From DM News’ Special Report on Web Analytics: Are Your Analytics Tools Working For or Against You?

Web site analytics tools should be a ‘no brainer’ when it comes to online marketing, however leveraging these tools to the best of their abilities takes some consideration. Is the tool you’re using set up correctly? Are all your online “doors” working properly, and why are your numbers different from those generated by the Web sites you advertise with? These seemingly straightforward questions take time and conversation to work through. Finding the answers will provide measurable results for your online metrics every time.

Proper setup and conscious maintenance of analytics tools will provide you with a powerful tool. Like any metric, making sure you’re measuring the right items and in the correct way is crucial. Most analytic tools require you to delve into Web site coding — imbedding a piece of tracking code into each page of the site you wish to monitor. As marketers, this sounds like a frightening prospect but in reality is fairly straightforward.

Your IT or Web development staff can tackle this task with little effort or your analytics supplier should be able to guide you.

Make sure all pages of the site you wish to collect traffic numbers for have this piece of code, including new or updated pages and those that have been relocated within the Web site architecture.

Once your Web site is coded properly, you can pay attention to the links that are bringing visitors in. Are the links working properly? Have the landing pages been relocated? Since these links are the “doors” to your site, make sure they let people in.

[DM News’ Special Report on Web Analytics is available as a PDF file. To download the article click here or on the image.]/P>

It’s often frustrating that the numbers your analytic tool provides and those of the companies you advertise with don’t match up. In fact, you don’t want them to match up; comparing these two sets of data is extremely helpful. Web sites that you advertise with will (or should) record every click, regardless of broken links, “tire kickers” and those that accidentally clicked on your links. You most likely won’t receive a report with the number of clicks in these categories spelled out for you, however if your own site data is far lower, then you know one of the above situations is occurring, and can take steps to remedy the situation.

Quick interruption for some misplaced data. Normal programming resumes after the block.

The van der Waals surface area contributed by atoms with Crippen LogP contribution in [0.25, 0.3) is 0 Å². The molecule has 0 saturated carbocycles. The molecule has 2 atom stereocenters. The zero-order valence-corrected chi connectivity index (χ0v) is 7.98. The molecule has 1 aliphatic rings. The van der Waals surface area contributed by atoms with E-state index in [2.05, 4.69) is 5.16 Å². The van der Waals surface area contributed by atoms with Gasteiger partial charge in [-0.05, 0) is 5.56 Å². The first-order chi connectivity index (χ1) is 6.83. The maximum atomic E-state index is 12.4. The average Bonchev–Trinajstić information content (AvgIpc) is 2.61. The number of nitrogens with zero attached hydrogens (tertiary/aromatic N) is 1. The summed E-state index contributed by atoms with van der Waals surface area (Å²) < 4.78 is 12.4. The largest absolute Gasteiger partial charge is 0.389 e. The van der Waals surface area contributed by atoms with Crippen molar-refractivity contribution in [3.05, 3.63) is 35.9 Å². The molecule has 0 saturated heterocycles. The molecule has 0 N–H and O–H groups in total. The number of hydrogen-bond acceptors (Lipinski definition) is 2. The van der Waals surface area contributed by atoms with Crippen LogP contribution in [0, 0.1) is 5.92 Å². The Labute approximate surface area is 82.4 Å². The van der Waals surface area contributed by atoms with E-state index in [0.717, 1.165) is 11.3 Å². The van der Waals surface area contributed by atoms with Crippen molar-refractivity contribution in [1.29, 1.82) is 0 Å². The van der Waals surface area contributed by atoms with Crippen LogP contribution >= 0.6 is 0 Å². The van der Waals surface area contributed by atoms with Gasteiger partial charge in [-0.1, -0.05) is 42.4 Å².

Let’s look at another example. Analytics tools ignore search bots – those automated pieces of software that scour the Internet logging and indexing the online world – but Web sites you advertise with may track and report this. You want these bots to visit your Web site so knowing how many search engines have recently indexed your site is useful information. For starters, each search bot visit is a direct boost to your organic search engine optimization efforts. Secondly, this information is useful when planning ad buys with search engines.

Understanding your Web site analytics tool, how to effectively use it and how to reconcile your data with that of the sites you advertise with, are crucial steps to evaluating online marketing programs. Making sure these tools are used to the best of their ability will provide valuable information you’ll be able to use in all your online marketing efforts.

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